A training session for Envirothon was held at the Maine Wildlife Park in Gray.

Some animal pelt identification was done there, but it was more moving around and talking about the animals there, Schwab said. It was a way of organizing the things being learned, he noted.

The SMHS Emerald Ash Borers finished fifth at the Maine Envirothon. Members from left are Ava Coates, Megan Craig, Brenden Veilleux, Connor Roy, and Sophia Bernard. Submitted photo

The SMHS Emerald Ash Borers finished fifth overall. Members are Sophia Bernard, Ava Coates, Megan Craig, Connor Roy and Brenden Veilleux.

The Coon Cats team finished 7th. Students include Quinn Fournier, Kaila Godbey, Leah Gilbert, Isaac Parker and Ella Plourde.

The SMHS Coon Cats finished 7th overall at the Maine Envirothon. Pictured from left while using a Biltmore Stick for the forestry test are Isaac Parker, Quinn Fournier, Kaila Godbey, Leah Gilbert, and Ella Plourde. Proctor/Science Teacher Sikwani Dana is in the background. Submitted photo

Bernard is involved with the theater program and learned about Envirothon during a wreath-making session hosted by the two groups.

Balsam fir trees planted years ago behind the school were tipped to make the wreaths, Taylor said.

“Mr. Taylor told me if I enjoy being outside, learning new things I should join Envirothon,” Bernard said. “Me and some of my team members didn’t cooperate, didn’t work together well.”

If a fire hose is spewing water out you can’t suck it all up at once, she used as an analogy to describe what she had learned. Working together as a team can get more information, she added.

“I enjoyed forestry,” Bernard said. “The compass work was super difficult. I’m happy I learned it.”

“It’s been a remarkable year,” Taylor said. “There’s been so much to overcome this school year. It’s been great to be able to have Envirothon through all this.”

Last summer Taylor and his assistant Ken Baker worked with SMHS Athletic Director Marc Keller.

SMHS Envirothon teams placed first, fifth and seventh at the Maine Envirothon Competition held virtually this year. Members are seen having some fun playing Whiffle ball between tests. Submitted photo

“The MPA never really came out with protocols for other kinds of activities, they were focused on sports,” Taylor said. “Envirothon isn’t an MPA activity anyway, it’s run by the Maine Association of Conservation Districts (MACD). We kind of had to find our own way,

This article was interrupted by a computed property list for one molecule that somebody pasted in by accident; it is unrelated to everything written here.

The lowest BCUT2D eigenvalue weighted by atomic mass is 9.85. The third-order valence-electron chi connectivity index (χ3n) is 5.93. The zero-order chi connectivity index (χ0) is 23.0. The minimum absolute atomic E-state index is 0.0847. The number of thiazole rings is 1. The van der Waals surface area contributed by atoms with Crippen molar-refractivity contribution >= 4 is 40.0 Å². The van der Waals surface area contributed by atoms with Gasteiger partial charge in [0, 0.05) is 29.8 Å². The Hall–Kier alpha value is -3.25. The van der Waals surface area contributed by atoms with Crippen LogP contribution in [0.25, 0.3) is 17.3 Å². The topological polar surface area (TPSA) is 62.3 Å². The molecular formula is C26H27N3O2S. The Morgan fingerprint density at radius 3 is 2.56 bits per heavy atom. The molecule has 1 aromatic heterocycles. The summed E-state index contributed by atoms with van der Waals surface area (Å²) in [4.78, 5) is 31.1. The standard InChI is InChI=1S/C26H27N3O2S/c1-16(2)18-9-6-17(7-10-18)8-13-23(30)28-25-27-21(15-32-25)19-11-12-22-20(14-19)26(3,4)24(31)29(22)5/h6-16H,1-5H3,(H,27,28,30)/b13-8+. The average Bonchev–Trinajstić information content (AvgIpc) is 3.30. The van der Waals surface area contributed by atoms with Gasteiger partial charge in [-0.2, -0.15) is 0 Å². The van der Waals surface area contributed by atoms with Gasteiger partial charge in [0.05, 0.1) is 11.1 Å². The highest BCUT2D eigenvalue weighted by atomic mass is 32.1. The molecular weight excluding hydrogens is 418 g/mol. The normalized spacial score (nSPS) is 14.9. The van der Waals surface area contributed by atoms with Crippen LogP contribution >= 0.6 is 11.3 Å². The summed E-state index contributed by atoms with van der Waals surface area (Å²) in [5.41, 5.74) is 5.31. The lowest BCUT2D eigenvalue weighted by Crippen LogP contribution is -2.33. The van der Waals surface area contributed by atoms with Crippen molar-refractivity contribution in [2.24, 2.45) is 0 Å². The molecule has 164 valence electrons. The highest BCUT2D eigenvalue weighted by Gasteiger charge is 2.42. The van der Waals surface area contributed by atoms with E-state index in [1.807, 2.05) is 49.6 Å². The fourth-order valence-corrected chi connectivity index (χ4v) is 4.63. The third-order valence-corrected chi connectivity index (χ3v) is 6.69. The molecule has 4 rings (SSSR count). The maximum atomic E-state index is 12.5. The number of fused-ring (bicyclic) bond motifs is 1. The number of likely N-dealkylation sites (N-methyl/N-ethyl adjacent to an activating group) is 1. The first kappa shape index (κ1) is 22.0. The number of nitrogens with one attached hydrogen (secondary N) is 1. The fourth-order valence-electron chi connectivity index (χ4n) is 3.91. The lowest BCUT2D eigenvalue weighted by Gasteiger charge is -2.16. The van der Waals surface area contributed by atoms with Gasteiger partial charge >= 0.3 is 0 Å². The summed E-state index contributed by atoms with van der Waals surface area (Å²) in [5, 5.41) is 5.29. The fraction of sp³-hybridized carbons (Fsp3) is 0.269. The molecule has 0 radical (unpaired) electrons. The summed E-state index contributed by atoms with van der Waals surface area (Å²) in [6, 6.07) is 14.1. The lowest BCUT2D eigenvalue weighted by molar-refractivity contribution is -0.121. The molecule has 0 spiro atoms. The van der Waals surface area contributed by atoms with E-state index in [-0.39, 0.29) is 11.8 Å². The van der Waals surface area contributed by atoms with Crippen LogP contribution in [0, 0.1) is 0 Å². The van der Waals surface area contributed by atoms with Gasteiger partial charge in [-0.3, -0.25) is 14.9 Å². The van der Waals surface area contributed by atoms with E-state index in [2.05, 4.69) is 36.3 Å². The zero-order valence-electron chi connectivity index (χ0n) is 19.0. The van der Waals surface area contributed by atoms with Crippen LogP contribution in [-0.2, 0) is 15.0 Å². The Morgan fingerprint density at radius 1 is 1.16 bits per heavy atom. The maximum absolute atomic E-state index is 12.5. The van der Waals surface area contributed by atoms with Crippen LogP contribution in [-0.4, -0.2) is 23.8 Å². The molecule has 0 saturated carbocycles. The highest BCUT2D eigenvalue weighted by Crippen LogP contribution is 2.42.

“Marc helped us, we were able to find a way to be compliant and safe,” Taylor continued. “That worked really well. We had permission, went through a whole process to make sure we were doing things the right way.”

By using the protocols team members were able to continue water testing efforts with the Livermore Falls Water District. Students visited a timber harvest, went on an ice fishing trip on Long Pond in Livermore and completed several activities on the Jay recreation area behind the schools. Meetings in the fall were held virtually through Google meetings.

“It was great having that support,” Taylor said. “The administration helped us find a way to make sure we did everything safe all year. It’s been such a challenging year. To be able to work with kids in Envirothon and still have the ability to do it, quite honestly it was one of my best experiences of the entire year because I was able to work with kids outside and get them doing things outside of the classroom.”

SMHS alumni Jordan Daigle, Jonathan Brenner and Orion Schwab returned to hold workshops respectively on aquatics, forestry and soils just before the state tests.

“To be able to have those kids come back, share their knowledge and expertise was really appreciated,” Taylor said.

A cafeteria approach was used with Taylor and Baker scheduling activities that students attended as they were able.

“Envirothon is an amazing program,” Baker said. “Mr. Taylor gets kids out, gives a lot of hands-on experience. The kids seem to love it, they do an excellent job with it.”